Misguided Pianist Asks Washington Post To Remove A Less-Than-Wonderful Review Under Right To Be Forgotten
from the can't-forget-it-now dept
There are all sorts of issues with the whole “right to be forgotten” ruling in Europe from a few months back. However, some of the confusion around it has resulted in people thinking it’s something that it totally isn’t — leading to some rather public revelations of astoundingly thin skins. Take the case of pianist Dejan Lazic who apparently was not pleased with a less than sparkling review the Washington Post gave him four years ago. The review really isn’t that bad. It basically just says the performance didn’t quite live up to expectations, and someone as talented as Lazic should be able to do better. Lazic’s response? Send the Washington Post (not Google) a demand to take down that review under the right to be forgotten ruling. Let’s count the ways that this is profoundly mistaken:
- The ruling only applies to “data controllers” — i.e., search engines in this context — and not the publishers themselves. That was clear from the ruling.
- The ruling applies to search engines in Europe, not newspapers in the US.
- The ruling is not supposed to apply to people in the public eye, so famous world-traveling musicians don’t count.
- The purpose is to remove outdated information, not things like a review of a performance.
- It most certainly is not, despite Lazic’s stated belief, supposed to be about letting someone control “the truth” about themselves.
- Because of all of this, the lukewarm review of Lazic’s performance from 2010 is getting lots of new attention.
- Because of all of this, Lazic’s views on censorship, free speech and his own personal reviews is now widely known.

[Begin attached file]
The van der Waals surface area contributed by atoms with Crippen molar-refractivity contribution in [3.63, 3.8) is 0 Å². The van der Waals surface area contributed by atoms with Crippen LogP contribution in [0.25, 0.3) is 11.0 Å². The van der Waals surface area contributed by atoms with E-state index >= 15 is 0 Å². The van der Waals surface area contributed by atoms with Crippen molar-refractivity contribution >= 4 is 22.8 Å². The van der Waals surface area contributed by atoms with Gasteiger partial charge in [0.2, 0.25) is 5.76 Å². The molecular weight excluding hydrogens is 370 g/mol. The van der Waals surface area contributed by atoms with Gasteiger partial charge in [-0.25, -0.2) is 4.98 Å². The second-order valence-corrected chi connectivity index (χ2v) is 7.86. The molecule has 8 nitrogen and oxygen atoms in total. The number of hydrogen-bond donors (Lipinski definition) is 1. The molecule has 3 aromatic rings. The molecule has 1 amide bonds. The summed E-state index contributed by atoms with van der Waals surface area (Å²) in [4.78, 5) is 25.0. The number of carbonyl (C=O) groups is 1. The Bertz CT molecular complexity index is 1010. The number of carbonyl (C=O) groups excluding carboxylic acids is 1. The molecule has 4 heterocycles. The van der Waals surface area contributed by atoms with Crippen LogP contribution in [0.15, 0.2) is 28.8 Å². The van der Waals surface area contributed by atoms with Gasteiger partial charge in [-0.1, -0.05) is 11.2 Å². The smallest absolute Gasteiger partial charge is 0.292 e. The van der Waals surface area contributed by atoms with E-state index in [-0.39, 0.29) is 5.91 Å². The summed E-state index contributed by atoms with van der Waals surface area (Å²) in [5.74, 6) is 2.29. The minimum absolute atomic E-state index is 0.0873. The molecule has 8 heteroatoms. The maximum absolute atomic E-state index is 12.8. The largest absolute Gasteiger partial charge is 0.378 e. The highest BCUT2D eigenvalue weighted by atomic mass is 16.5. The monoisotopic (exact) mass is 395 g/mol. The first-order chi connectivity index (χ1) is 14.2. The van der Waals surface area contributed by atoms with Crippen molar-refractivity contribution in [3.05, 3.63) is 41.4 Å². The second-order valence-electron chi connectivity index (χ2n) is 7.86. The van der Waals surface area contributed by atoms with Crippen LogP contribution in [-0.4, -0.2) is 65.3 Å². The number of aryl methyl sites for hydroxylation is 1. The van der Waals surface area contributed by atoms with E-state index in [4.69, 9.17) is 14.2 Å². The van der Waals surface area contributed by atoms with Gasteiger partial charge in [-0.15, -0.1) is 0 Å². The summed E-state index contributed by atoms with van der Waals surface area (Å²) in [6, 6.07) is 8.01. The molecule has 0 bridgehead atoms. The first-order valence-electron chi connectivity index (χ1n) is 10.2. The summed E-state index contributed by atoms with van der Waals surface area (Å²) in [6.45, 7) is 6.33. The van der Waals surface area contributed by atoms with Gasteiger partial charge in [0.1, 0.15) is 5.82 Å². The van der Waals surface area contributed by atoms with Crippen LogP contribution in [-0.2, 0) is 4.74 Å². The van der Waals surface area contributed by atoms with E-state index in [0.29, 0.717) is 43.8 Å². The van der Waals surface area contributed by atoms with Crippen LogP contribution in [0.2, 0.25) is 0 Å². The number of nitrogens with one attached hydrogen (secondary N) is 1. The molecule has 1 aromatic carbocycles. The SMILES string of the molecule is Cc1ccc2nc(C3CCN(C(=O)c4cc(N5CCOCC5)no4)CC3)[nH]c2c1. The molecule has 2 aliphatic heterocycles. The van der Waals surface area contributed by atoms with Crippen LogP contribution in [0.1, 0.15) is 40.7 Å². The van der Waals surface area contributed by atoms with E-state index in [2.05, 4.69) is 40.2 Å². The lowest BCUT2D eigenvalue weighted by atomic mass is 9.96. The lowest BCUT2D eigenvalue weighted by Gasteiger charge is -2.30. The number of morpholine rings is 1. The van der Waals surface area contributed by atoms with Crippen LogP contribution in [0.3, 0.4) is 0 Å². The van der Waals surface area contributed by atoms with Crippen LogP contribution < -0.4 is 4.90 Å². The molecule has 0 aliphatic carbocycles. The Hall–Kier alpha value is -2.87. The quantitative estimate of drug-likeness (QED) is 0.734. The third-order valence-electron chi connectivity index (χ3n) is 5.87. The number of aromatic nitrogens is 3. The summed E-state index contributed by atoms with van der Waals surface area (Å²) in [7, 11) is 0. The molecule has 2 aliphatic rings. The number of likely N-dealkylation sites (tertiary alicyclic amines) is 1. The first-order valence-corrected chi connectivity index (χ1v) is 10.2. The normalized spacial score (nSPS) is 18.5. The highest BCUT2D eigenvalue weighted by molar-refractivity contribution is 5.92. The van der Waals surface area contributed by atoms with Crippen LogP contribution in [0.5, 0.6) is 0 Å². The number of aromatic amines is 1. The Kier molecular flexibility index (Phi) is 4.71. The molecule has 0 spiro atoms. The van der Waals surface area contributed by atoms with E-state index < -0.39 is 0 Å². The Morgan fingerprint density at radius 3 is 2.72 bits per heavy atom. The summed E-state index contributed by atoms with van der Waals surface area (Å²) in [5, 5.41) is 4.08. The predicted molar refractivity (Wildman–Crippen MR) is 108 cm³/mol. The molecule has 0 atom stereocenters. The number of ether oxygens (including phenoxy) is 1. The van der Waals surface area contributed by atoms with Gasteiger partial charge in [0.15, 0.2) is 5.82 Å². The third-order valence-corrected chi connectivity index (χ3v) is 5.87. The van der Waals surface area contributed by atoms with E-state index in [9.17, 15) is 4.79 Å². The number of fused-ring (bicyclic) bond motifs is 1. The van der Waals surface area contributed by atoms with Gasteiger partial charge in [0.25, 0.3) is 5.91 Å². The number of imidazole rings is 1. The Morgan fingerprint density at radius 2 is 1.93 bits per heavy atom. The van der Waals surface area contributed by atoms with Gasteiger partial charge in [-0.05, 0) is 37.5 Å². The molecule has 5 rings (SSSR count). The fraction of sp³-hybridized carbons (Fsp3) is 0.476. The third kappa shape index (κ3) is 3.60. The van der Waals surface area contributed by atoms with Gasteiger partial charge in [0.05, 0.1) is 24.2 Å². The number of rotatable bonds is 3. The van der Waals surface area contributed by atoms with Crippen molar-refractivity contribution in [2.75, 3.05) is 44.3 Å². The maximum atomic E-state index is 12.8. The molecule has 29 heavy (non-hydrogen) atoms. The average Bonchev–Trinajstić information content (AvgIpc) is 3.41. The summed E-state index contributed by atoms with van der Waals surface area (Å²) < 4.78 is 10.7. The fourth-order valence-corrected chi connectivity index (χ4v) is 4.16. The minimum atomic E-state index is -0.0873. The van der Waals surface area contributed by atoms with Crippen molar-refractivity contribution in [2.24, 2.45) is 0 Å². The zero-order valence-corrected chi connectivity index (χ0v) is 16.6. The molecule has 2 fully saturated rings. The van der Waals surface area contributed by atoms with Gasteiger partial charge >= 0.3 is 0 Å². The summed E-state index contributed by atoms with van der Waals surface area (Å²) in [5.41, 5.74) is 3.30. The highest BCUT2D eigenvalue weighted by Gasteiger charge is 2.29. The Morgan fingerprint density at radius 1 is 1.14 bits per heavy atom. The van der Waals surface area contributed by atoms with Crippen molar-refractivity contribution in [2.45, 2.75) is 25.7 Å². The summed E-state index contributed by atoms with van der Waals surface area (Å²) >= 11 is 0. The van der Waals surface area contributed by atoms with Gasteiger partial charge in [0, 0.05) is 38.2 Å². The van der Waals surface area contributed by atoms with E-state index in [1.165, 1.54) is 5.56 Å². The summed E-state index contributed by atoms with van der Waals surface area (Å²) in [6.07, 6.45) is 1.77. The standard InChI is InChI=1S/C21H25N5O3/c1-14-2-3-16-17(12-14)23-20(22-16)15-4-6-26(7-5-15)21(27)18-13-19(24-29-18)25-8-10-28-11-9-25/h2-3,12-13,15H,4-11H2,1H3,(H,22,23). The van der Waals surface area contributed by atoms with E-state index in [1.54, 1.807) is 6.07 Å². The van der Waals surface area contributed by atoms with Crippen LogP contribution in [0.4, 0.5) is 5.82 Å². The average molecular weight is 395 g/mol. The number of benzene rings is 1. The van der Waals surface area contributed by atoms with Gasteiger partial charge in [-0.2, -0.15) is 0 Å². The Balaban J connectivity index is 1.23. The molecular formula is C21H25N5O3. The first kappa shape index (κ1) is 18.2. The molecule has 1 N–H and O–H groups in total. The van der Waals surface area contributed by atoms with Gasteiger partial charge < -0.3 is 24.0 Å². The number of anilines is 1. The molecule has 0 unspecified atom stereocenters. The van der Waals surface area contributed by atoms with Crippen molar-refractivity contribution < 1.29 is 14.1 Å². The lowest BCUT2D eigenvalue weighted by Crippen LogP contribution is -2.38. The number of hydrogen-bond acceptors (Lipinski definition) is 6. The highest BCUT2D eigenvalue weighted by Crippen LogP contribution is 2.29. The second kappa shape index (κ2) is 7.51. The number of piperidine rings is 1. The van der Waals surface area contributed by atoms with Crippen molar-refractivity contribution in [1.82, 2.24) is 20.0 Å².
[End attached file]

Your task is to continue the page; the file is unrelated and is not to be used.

Lazic, however, is big on this “truth” thing — and apparently, negative reviews are not the truth, and thus should be removed:
?I so often listen to a concert, and then the next day read about it in the newspapers ? read something that is simply too far from the truth,? Lazic complained. ?This is something I, as an artist, am seeking and looking for my whole life: the truth.?
There’s a simple way to avoid that: don’t read your own reviews. Or, recognize that people have opinions and not everyone is going to like everything you do. But Lazic, apparently, thinks that an individual should have the right to edit others opinions of him or herself:
We ought to live in a world, Lazic argues, where everyone ? not only artists and performers but also politicians and public officials ? should be able to edit the record according to their personal opinions and tastes. (?Politicians are people just like you and me,? he explains.) This is all in pursuit of some higher, objective truth.
Not only that, but apparently a negative opinion, according to Lazic, is “defamatory.” That’s a rather interesting definition of defamatory that few legal statutes would agree with, because it’s wrong.
?Defamatory, mean-spirited, opinionated, one-sided, offensive [and] simply irrelevant for the arts,? is how he put it.
The review itself doesn’t appear to be, well, any of those things necessarily. But that’s Lazic’s opinion, which he’s entitled to. Well, except, based on Lazic’s own “rules” for truth, it certainly seems like the author of his original review, Anne Midgette, should now have the right to claim that Lazic’s opinion of her opinion is “offensive” and have it deleted as well.
Except that’s’ not how it works.
And it’s especially bizarre in the world of the arts, where reviews and criticism are quite common. Living in a world where people can delete negative reviews may feel good, but it makes no sense at all. It’s a world in which the worst performers are never driven to improve because just about anyone can just disappear a negative review because they disagree with it.